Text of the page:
OmniActive, Kemin Health and Cognis Nutrition and Health all issued statements expressing their obvious disappointment with the European Food Safety Authority (EFSA) verdict that found insufficient evidence linking lutein consumption and “maintenance of normal vision”.
Fellow eye health carotenoid, meso-zeaxanthin, was also handed a negative opinion by EFSA’s Panel on Dietetic Products, Nutrition and Allergies (NDA), prompting OmniActive managing director Sanjaya Mariwala to tell NutraIngredients-USA.com it was time for the industry to, “come together” to win claims approvals.
“It is important for like-minded manufacturers of high quality carotenoids, antioxidants and nutritional ingredients to come together to make a focused effort to consolidate scientific arguments and better meet the nutritional needs of this century’s lifestyle and resource base,” Mariwala said.
Kemin Health vice president of global marketing Andrew Martin said the Iowa-based company was disappointed one of the, “most widely researched dietary ingredients used in supplements and foods” had failed to impress the NDA panel.
“Kemin is immediately taking steps to ensure that eye-health related claims will continue to be made on FloraGLO products,” he said, noting the ingredient was the subject of an ongoing age-related eye disease study that may bolster future submissions to EFSA or other agencies.
Last week, Holger Becker, PhD, Cognis Nutrition and Health’s global product manager for Xangold Natural Lutein Esters, noted his company had, “worked with other lutein suppliers to secure health claim approval for lutein products in Europe and will now address our future options.”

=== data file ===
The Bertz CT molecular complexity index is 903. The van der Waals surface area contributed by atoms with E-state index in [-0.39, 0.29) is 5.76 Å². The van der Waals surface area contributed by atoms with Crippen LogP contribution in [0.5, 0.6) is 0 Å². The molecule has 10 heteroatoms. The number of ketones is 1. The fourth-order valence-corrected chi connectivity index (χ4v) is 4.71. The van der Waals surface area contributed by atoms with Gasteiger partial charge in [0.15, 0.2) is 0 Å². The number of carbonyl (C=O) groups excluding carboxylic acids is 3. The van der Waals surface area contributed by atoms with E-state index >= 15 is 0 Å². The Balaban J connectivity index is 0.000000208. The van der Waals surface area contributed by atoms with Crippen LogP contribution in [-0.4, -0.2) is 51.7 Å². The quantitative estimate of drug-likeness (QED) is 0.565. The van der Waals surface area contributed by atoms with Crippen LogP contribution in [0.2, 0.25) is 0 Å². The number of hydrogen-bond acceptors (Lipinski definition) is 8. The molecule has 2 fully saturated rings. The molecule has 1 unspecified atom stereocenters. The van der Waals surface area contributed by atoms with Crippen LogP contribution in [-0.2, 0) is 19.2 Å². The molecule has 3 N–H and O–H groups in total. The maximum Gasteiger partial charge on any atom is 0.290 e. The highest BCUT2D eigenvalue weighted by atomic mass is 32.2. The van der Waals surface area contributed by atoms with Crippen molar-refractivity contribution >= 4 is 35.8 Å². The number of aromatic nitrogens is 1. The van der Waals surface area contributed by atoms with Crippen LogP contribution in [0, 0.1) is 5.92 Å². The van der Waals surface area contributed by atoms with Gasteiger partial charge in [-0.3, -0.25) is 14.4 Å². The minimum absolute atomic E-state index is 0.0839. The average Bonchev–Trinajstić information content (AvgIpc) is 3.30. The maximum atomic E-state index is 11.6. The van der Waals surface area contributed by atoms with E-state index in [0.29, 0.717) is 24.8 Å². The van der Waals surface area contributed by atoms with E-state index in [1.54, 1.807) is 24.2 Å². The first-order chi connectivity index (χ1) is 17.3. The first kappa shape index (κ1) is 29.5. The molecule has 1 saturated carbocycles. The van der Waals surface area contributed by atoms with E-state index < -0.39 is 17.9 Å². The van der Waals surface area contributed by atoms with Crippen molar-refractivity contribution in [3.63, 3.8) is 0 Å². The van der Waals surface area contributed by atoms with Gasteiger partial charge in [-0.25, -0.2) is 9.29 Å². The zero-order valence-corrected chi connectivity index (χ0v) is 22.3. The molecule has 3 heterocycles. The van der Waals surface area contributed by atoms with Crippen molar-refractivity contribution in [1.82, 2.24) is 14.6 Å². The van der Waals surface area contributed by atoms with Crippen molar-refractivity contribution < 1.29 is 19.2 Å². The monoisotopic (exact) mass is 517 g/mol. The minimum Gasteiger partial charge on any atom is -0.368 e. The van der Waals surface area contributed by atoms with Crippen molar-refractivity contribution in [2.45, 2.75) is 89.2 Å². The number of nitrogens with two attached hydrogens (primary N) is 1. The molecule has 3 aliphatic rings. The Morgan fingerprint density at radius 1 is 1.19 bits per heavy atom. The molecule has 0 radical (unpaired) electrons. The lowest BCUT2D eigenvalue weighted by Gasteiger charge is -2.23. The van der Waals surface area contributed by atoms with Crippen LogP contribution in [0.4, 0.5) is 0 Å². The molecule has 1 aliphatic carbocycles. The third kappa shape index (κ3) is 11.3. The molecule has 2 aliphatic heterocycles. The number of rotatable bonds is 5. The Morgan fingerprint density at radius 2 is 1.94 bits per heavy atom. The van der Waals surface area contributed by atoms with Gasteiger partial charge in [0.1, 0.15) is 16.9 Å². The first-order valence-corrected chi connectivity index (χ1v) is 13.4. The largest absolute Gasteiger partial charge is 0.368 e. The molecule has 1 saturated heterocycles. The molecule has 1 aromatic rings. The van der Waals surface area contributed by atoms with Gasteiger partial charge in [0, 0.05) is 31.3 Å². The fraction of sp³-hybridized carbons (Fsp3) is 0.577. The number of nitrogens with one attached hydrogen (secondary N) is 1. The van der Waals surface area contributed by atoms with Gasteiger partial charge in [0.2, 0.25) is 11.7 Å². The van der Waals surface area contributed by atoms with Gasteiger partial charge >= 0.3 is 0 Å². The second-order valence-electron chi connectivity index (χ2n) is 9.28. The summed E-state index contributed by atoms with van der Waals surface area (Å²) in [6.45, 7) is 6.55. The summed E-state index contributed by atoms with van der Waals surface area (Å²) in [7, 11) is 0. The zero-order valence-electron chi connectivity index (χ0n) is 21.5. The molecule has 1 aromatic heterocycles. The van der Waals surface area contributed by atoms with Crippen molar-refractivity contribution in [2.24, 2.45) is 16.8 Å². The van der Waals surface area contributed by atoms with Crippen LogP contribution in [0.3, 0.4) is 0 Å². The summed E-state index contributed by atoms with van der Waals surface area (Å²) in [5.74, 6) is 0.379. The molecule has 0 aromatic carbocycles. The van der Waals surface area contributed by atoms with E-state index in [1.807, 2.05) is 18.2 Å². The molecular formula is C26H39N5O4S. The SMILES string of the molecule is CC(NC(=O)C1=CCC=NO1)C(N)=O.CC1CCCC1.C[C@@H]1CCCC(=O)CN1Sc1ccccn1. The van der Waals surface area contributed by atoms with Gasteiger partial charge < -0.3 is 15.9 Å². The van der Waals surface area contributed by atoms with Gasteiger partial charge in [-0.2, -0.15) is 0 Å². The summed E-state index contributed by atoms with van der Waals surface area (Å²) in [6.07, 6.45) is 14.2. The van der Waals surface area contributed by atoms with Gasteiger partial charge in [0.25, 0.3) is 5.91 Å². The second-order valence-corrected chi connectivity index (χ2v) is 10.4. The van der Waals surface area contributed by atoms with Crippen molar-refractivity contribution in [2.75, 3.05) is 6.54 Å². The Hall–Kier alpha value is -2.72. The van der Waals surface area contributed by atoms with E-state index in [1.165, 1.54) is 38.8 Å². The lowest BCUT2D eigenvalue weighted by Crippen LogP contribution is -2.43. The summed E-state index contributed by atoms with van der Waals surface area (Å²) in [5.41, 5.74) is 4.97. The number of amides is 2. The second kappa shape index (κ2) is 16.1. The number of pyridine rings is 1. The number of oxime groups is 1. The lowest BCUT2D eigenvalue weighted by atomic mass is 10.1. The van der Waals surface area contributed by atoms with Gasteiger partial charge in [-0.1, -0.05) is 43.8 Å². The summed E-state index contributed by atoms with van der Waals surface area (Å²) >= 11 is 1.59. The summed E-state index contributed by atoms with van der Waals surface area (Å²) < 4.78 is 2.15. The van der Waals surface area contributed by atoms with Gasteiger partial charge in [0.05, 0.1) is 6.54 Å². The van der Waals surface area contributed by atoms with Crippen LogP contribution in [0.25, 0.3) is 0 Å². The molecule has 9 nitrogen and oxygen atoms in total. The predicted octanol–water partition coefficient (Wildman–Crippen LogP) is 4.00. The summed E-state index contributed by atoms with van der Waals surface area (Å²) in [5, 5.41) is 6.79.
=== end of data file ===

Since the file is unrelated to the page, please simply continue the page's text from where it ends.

Omniactive’s Mariwala added: “We hope to learn from the experience, and bridge the information and data gaps to facilitate a fresh review of claims with the right level of justification.”
The NDA’s lutein opinion found that while the carotenoid had the ability to raise macular pigment density, this effect did not necessarily benefit, “maintenance of normal vision”.
The submission contained 232 references including 86 human studies, 42 of which were human intervention studies investigating either vision endpoints or lutein bioavailability.
There were also 36 textbooks or opinions from authoritative bodies; 57 narrative reviews; one comprehensive review that included seven randomised controlled trials (RCTs).
The NDA ruled out the studies on various grounds including small populations, poor trial design or the use of non-healthy populations.
It stated: “In weighing the evidence from these dietary interventions, the Panel notes that, although many of the interventions were in very small numbers of people and of poor design, it is established that supplemental lutein can increase macular pigment in most but not all healthy eyes. It remains unclear, however, whether such changes in macular pigment are associated with any beneficial physiological effect in the longer term. Rather the little evidence that was presented on the effect of dietary lutein on vision during the supplemental period is weighted strongly towards the conclusion that there is no functional benefit for healthy eyes.”
The NDA’s lutein opinion can be found here.